Thursday, 26 November 2020


Letting algorithms decide how to make planet Earth a better place, may not always be a good idea, in particular when they are allowed to decide about life and death. Have we already arrived in a dystopian digital world?

With the pandemic gaining traction, a question absent for decades suddenly re-enters the world stage: triage and the question of who should die first, if capacities are not enough for everyone. This reminds one of some of the darkest chapters in human history. In fact, people have been working on the subject of computer-based euthansia already for some time. Such questions emerged long before the Corona virus pandemic – due to humanity’s overconsumption of resources.

“Learning to Die in the Anthropocene” is the title of Roy Scranton’s bestseller published in 2015. The Anthropocene, the age in which mankind shapes the fate of planet Earth, comes with existential threats, as reflected, for example, by the UN Agenda 2030. We seem to be stuck in a dilemma between continuing our beloved everyday habits of an exploitative life – and knowing that we should change our behavior. So, what would be more obvious than asking Artificial Intelligence to fix the world?

Maybe we should think twice. The question is dealt with by a number of daredevil science fiction novels such as Frank Schätzing's 'Tyranny of the Butterfly', which ‘solve’ the sustainable development problem in a cruel way – in order to question such solutions.

But how far from reality are these fiction worlds? Terms such as “depopulation” and “eugenics” have been circulating in think tanks and workshops around the world for quite some time.

Is dystopia already here, given that AI is helping to triage Corona virus patients? Are we now confronted with the “trolley problem” and need to make tough decisions, as some people suggest?

The “trolley problem” is a so-called moral dilemma that has often been discussed in connection with autonomous cars. It has been suggested that it’s about saving lives, but in fact it asks the question: “if not everyone can survive, who has to die?”.

If one does nothing, several people will be run over by a trolley – or car. If one interferes, however, fewer people will die – but some people will be actively killed. Today's jurisdiction prohibits this, also because there would otherwise be circumstances enabling one to murder people as collateral.

“Lesser evils” are still evils. Once our society starts to find them acceptable, one can knock down every foundational principle of our constitution – including the right to live. Suddenly, shocking questions appear to be acceptable such as: “If an autonomous car cannot brake quickly enough – should it kill a grandmother or an unemployed person?” Such kinds of questions have been recently asked within the so-called “moral machine experiment”. By now, however, it has been judged that such experiments are not a suitable basis for policy making. People would anyway prefer an algorithm that is fair. Potentially this would mean to take random decisions.

Of course, we do not want to suggest that people should be randomly killed – or killed at all. This would in grave contradiction of human dignity, even if it was a painless death. Our thought experiment, however, suggests that we should make a greater effort to change the world.

We should not accept the trolley problem as a given reality. If it produces unacceptable solutions, we should change the setting, e.g. drive more slowly or equip cars with better brakes and other safety technology. Coming back to planet Earth – the sustainability problem would not have to be there. It is our current way of doing business, our economic organization, today’s mobility concept and conventional supply chain management, which are the problems. Why don’t we have a circular and sharing economy yet – 50 years after the “Limits to Growth” study? This is the question we should ask. Why haven’t we been better prepared for a global pandemic, if it was predicted to happen?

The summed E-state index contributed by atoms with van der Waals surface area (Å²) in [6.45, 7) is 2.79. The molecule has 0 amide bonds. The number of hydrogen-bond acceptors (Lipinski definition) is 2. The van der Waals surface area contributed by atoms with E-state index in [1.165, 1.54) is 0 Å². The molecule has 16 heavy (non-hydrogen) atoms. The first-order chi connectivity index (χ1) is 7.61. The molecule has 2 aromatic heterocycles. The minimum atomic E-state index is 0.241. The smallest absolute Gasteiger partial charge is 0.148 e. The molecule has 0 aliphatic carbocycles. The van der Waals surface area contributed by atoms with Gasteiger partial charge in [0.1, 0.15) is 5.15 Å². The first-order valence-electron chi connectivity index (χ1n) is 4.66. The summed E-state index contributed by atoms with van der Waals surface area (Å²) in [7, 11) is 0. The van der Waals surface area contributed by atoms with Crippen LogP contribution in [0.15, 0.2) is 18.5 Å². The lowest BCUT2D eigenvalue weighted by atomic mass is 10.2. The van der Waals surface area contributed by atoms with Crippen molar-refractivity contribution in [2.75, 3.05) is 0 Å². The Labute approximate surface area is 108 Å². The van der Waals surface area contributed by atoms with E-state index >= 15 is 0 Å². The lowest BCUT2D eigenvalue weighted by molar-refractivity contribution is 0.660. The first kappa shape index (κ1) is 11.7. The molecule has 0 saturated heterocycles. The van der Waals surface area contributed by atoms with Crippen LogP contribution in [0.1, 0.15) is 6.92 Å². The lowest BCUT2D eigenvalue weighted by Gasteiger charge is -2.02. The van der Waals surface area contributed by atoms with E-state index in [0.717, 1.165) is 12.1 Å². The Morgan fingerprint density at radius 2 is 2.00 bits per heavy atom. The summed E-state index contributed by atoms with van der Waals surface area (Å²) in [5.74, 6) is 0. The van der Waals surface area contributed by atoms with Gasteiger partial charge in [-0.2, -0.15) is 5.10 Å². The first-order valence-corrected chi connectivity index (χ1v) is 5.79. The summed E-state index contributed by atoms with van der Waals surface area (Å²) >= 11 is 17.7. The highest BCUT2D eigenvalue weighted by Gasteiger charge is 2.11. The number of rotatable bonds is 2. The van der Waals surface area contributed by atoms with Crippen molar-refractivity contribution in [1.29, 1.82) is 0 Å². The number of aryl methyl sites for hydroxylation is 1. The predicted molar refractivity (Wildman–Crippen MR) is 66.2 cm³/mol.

Big Data, Artificial Intelligence and digital technologies have prepared us surprisingly little for the challenges we are currently faced with, be it “climate emergency” or “Corona emergency”, migration or terror. And it has a reason: While it sounds good “to optimize the world” in a data-driven way – optimization is based on a one-dimensional goal function, mapping the complexity of the world to a single index. This cannot be appropriate, and it does not work well. It largely neglects the potentials of immaterial network effects and underestimates human problem-solving capacity as well as the world’s carrying capacity.

Nature, in contrast, does not optimize. It co-evolves, and is doing much better, for example, in terms of sustainability and circular supply networks. Our economy and society could certainly benefit a lot from bio-inspired, eco-system kinds of solutions, particularly symbiotic ones.

In challenging times like these, it is important to organize and manage the world in a resilient way. This is the best insurance not to end up with problems like triage. We need to be able to flexibly adapt to surprises and recover from shocks such as disasters and crises. In these troubled times, instead of “learning to die”, we should “learn to live”. Resilience can in fact be increased by a number of measures, including redundancies, diverse solutions, decentralized organization, participatory approaches, solidarity, and digital assistance – solutions that should be locally sustainable for extended periods of time.

Dirk Helbing, Professor of Computational Social Science, ETH Zürich, Switzerland (, Link to Google Scholar

Peter Seele, Professor of Business Ethics at USI Lugano, Switzerland (, Link to Google Scholar

An edited version of this contribution has been published as OpEd in Project Syndicate

Link here

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